Some of the simplest computing devices made and sold are aids to counting. From ancient to early modern times, scribes performing calculations moved small stones or metal tokens along lines. More recently, mechanical counters have been widely used to count crowds and objects, and as parts of machines.
In the nineteenth century, several inventors patented mechanical counters. Patent models surviving in the Mathematics Collections at the National Museum of American History suggest the range of their concerns. Paul Stillman in 1854 and Daniel Davies and Edward Wright in 1876 patented improvements in rotary measures, such as were used in revolution counters for steam engines. In 1874, Alexander Atkinson patented a counting register to help track quantities of grain. As the amount of leisure time available to Americans increased, three inventors around 1880 saw fit to patent counters to keep score in games.
By the turn of the century, mechanical revolution counters were incorporated in laboratory apparatus, in factories using engines, in distance measures such as odometers, and in cash registers. Americans manufactured them and imported them from abroad. Government offices bought and made counters to compile statistics, and employers used them to figure out the bills and coins they needed to meet payroll. Of course counters were incorporated in a wide range of vehicles and meters. Handheld counters are used to this day to count people entering and leaving buildings and on public transit.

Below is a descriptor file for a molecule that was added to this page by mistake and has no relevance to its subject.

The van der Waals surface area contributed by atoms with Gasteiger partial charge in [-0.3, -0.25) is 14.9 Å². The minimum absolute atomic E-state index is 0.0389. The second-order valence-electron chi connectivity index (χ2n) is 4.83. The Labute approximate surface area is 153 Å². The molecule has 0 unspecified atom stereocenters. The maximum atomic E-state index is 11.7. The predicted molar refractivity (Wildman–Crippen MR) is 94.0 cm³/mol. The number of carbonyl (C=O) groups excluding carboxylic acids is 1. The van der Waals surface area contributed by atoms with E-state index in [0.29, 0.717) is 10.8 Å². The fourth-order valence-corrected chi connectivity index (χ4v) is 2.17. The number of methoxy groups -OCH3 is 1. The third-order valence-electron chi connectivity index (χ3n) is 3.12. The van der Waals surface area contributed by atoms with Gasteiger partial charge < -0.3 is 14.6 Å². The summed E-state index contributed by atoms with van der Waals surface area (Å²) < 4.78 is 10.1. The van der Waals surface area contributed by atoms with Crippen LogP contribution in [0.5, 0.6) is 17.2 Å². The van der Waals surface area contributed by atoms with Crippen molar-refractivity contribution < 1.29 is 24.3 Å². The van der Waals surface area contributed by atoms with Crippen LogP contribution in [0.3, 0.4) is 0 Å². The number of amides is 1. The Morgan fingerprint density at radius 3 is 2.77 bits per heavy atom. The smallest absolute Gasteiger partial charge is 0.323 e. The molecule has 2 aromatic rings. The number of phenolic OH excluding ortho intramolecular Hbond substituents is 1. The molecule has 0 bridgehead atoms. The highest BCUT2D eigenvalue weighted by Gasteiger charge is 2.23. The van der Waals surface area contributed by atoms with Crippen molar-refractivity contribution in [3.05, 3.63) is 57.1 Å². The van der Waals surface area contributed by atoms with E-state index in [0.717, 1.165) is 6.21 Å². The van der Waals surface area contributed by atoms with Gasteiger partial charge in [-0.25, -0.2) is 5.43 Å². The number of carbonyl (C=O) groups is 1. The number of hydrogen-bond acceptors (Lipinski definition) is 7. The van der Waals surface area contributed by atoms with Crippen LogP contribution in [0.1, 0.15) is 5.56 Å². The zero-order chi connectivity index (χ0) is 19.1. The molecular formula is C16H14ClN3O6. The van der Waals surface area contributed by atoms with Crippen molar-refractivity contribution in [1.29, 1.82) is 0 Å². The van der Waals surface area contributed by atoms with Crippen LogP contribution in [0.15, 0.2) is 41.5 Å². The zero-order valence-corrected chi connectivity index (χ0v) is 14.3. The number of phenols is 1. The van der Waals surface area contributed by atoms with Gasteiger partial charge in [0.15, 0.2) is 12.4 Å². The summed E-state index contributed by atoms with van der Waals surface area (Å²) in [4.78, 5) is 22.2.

D. Baxandall, rev, J. Pugh, Calculating Machines and Instruments, London: Science Museum, 1975, p. 66.
Examples of counting tokens are in the Smithsonian's National Numismatics collection.
"Counters - Introduction" showing 1 items.
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- This U.S. Patent Office model consists of four instruments similar to a Russian abacus. Each has a rectangular open wooden box, with metal rods that extend across the box and carry differing numbers of wooden beads. Wooden pieces divide the box into two or more compartments. Across the middle of each compartment is a flexible spring. Beads may be moved easily over the spring, but retain their position once moved. Two of the counters are specifically for use with games, one with two players and one with six. Another is divided into two sections for counting dollars and cents. The five rods in this device are numbered 0, 10, 100, 1000 and 10,000. The fourth counter has no wooden divider, and is intended for tallying from 0 to 99999.
- A mark on all four parts reads: UNIVERSAL TALLY MFG. Co. A second mark on all four parts reads: WILLIAMSPORT, PA. The first two counters have a mark that reads: RECORD OF GAME. The third part is marked: DOLLARS (/) CENTS. A mark on the final part reads: TALLY.
- According to the 1880 U.S. Census, Phillip Orth was born in Germany in about 1847. By 1880 he was living in Williamsport, Pa., with his wife and two sons. He worked as a bookkeeper.
- Philip Orth, “Improvement in Game-Counters,” U.S. Patent 203,189, April 30, 1878.
- U.S. Census, 1880.
- Currently not on view
- date made
- Orth, Philip
- Orth, Philip
- Universal Tally Manufacturing Company
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- accession number
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- Data Source
- National Museum of American History, Kenneth E. Behring Center